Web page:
If using file filters, the next wizard screen allows you to set the filters:


Like incremental copy, file filters work with all of the other options; they are not mutually exclusive with any option.

“Remove free blocks from between partitions” makes it so there is no unallocated space between the partitions once they are copied onto the destination hard drive (it doesn’t modify the source hard drive):


Note that if you use “HDD raw copy” or “Partition raw copy” you cannot use “Remove free blocks from between partitions”.

“Copy data and resize partitions proportionally” is a feature that allows you to resize the partitions once they are copied onto the destination hard drive:


The cool thing about the partition resize feature is that it allows you to control if you want the partitions on the destination hard drive to only be as large as how much data they contain, or if they should contain unused data also:


Notice how the C:/ partition on the original hard disk (the source hard disk) is 138.4 GB while the C:/ partition on the hard disk copy (the destination hard disk) is 856.3 GB. This is because the destination hard disk is bigger than the source hard disk and PDC10P is proportionally resizing all my partitions to use up that extra space. If, however, I don’t want to use up all the space on the destination hard disk, I can change how much space my data takes up via the slider at the bottom:


See how now the C:/ partition is only using 375.1 GB and there is 527.7 GB of unallocated space. This is because I told PDC10P that I don’t want to use up the whole destination hard drive, rather only using 43% of it. I am allowed to use up as little as 37 GB of the destination hard drive (because that is how much total data is being copied, 37 GB) and as much as 931.5 GB (that is the total size on the destination hard drive). Whatever value I pick, PDC10P makes sure my partitions are sized in proportion to how they are on the source hard drive. This resize feature makes it very easy to migrate data to hard drives that differ in size than the source hard drive.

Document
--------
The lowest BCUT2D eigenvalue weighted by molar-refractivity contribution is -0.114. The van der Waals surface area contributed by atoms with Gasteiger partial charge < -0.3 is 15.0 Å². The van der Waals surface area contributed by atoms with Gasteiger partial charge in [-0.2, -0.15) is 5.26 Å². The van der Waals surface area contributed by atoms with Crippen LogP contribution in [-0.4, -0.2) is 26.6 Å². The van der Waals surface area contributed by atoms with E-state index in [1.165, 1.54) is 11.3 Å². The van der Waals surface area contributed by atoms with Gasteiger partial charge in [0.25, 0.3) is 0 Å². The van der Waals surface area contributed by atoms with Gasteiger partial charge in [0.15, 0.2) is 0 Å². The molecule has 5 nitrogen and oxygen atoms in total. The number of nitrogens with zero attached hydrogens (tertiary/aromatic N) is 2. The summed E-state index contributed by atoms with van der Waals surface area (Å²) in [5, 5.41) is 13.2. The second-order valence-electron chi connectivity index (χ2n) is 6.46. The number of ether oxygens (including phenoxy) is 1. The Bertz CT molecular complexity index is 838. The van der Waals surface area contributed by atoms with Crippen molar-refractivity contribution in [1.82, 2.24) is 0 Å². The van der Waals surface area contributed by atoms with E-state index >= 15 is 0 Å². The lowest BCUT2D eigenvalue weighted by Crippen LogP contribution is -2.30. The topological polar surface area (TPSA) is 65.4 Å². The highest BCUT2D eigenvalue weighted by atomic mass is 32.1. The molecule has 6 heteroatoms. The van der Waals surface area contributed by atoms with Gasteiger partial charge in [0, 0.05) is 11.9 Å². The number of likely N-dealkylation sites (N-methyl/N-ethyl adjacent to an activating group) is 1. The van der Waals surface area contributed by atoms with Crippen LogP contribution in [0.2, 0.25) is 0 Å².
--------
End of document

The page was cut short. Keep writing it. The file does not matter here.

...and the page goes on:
Take note that if you use “HDD raw copy” or “Partition raw copy” you cannot use “Copy data and resize partitions proportionally”.

Once you are done with all the above options, you are only left to confirm that you want to do the copy.


…and use file filters:


Take note when resizing the partition you can make is as small as the amount of data the partition contains and as large as the amount of unallocated data available.


Once you decide what hard drive or partition you want to virtualize, you need to pick what format you want to virtualize it to:


Each virtual machine format has size limitations:

  • VMware virtual machines can be as large as 950 GB.
  • Microsoft Virtual PC virtual machines can be as large as 127 GB.
  • VirtualBox virtual machines can be as large as 2040 GB.

Typically users won’t find any problems with VMware and VirtualBox because the upper limits are so high. However, many people – including myself – typically run into that size problem with Virtual PC.

If the partition you are trying to virtualize is too large for the particular virtual machine type, PDC10P will not allow you to pick it:


However, for some reason PDC10P does not do that when virtualizing hard drives; instead it just drops the partition that is too large…


…or if all the partitions are too big it shows an error window and takes you to the next window with no data:



Obviously if the latter happens to you, you can just go back and change the virtual machine type since you cannot proceed with no data. However, if the former happens you may not even notice that your partition got dropped. Paragon really should fix this.


Hard drive copies can set be to automatically occur once (as show in the above screenshot), at system startup, at system logon, daily, weekly, or monthly:






(Although the above screenshots are from the “Copy Hard Disk Wizard”, the exact same scheduling options are available for copying partitions.)